Art Of the Real No. 2

When the smack is down.

Hi. It’s been a while. I’ve been busy, but I think I’m ready to commit to putting this thing out sorta regularly now. Maybe two per month? I can probably handle that. Anyway, here goes.


When most of their roster got stuck on a tarmac in Saudi Arabia last year, WWE found a way to go on with the show, leveraging the few performers who stayed home (many because they weren't comfortable cashing those Saudi cheques), and the wrestlers from the NXT brand, which wasn't part of the event. The result was one of the best Smackdown episodes of 2019, because WWE is very good at writing on the fly, and introducing some unpredictability to the show makes it more interesting. Wresting is always at its best when there's some tension between fake and real. 

This past Friday, they also went on with the show, airing Smackdown live from their Florida training facility, the WWE Performance Center, without an audience. The result this time was more about the tension between fake and surreal. The episode opened by telling us that these people train hard to "entertain" us (not "wrestle" or "fight" or "compete," which I think is a mistake—don't remove kayfabe unnecessarily during the goddamn show). The wrestlers pandered to fans who weren't there (which was sort of funny, but after the first match I think they realized it was a bit silly and toned it down for the rest of the show). The production wasn't tight, making the wrestling itself less crisp and more, well, fake (though it was still better shot and directed than the average AEW show, which still regularly miss marks and screw up blocking, as though they are trying to shine a spotlight on the fakery instead of hiding it). 

This show went on because Fox pays WWE to produce content and Monday's Raw will go on because the USA Network also pays the WWE to produce content. I'm not sure why the empty-seat approach was preferred over airing a clip show, or better yet, something like the new Ruthless Aggression series on the WWE Network. After all, the entire Netflix library is a pisshole in a snowbank compared to the seven decades of video content sitting in the WWE archives. Presumably, they just want to keep everything pointed and rolling toward WrestleMania 36 in three weeks, but that show feels impossible right now, at least in any way that's recognizable as a WrestleMania event. 

We are currently living in the opening scenes of a zombie movie. That's a dramatic and exaggerated statement, but I'm not wrong. This all has the tone of a zombie movie. Like most of North America, I rewatched Contagion this week. That's totally a zombie movie, it just doesn't have any zombies in it. But the tone! We haven't reached Cillian Murphy wandering through the empty streets of London in 28 Days Later, but the supermarkets are filled with people and empty of toilet paper. Tone! Tone! Tone!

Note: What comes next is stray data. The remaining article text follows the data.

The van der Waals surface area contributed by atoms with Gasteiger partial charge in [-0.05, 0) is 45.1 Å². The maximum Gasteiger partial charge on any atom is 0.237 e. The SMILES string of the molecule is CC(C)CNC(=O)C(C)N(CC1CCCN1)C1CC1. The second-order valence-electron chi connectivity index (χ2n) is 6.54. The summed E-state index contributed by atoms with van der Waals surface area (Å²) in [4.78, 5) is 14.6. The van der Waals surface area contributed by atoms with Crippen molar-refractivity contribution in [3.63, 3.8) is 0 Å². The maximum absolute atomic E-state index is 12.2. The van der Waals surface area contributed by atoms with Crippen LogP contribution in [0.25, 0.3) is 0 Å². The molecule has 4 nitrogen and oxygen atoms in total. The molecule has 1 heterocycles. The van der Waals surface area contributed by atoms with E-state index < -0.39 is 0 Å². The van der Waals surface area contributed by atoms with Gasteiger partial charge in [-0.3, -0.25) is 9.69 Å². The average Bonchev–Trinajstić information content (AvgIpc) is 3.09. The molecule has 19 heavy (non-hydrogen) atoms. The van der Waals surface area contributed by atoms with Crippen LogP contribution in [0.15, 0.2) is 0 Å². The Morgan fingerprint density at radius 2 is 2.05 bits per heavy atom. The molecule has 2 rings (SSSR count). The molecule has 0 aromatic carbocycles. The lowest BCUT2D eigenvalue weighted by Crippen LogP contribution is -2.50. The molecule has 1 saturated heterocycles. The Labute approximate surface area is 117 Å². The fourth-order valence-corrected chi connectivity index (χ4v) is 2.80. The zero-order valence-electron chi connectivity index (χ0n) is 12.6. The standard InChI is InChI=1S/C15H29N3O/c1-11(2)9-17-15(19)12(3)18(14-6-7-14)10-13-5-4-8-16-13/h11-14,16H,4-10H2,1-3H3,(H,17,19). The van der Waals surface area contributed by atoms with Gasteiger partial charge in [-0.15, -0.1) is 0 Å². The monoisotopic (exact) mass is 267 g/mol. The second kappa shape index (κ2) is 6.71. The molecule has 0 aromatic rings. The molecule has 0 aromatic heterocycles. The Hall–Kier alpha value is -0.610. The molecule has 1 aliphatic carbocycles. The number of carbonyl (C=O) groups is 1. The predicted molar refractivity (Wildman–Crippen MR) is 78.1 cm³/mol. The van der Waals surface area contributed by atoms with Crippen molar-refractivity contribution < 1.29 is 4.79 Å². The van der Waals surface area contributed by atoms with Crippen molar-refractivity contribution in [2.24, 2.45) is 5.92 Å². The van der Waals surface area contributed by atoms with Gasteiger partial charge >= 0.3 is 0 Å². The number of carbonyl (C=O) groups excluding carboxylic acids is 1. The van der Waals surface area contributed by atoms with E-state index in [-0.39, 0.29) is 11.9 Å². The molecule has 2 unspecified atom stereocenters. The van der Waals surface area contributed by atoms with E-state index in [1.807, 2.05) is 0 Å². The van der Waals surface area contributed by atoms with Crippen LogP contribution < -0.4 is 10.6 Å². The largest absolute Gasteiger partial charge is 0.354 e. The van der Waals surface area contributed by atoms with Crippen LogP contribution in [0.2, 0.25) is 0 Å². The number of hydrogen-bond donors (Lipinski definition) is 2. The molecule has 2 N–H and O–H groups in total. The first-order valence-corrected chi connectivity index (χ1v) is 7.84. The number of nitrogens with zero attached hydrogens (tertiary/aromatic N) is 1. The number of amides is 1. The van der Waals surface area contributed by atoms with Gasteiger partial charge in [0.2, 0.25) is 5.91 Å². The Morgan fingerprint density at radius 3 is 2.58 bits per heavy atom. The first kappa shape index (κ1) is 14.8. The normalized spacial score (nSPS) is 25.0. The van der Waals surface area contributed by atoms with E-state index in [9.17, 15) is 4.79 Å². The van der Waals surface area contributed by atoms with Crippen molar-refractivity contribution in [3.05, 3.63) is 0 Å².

Was Friday night's Smackdown a good episode? In a wrestling sense, no, not especially. It looked like the average episode of NWA Power, but without any of the charm. It was, however, remarkably compelling television—a thing I went out of my way to watch and couldn't tear my eyes from. It was equal parts curio and trainwreck. But it also very much reflected the tone of society back at its viewers, because wrestling isn't escapist entertainment. Watching wrestling doesn't so much remove you from reality, as it folds reality back onto itself, highlighting all of the absurdities. 

And if that's not a good use of art—art!—I don't know what is. 

Art Of the Real No. 1

The foxiest wrestling there ever was.

Wrestling has had two boom periods. The first was due to exposure and saturation; MTV, cartoons, toys, etc. put Hulk Hogan into the cultural zeitgeist. The second was competition; the “Monday Night Wars” made the meta story more interesting than the actual story while also (arguably) pushing creative forward, leaving us with a half decade of pop-cult fodder and, ultimately, Dwayne Johnson. Given that history, it’s easy to get excited that we’re entering a nice little golden period.

The importance of the WWE’s five-year deal with Fox can’t be overstated: wrestling has never had access to an audience this big. World Wrestling Entertainment is more than just wrestling (or “sports entertainment”), it’s a massive content machine, perfect for Fox, which is leaning on live programming to fill holes after the Disney thingy. It’s a good deal for both sides and Fox is promoting the shit out of Smackdown to their NFL audience right now. This is maximum exposure.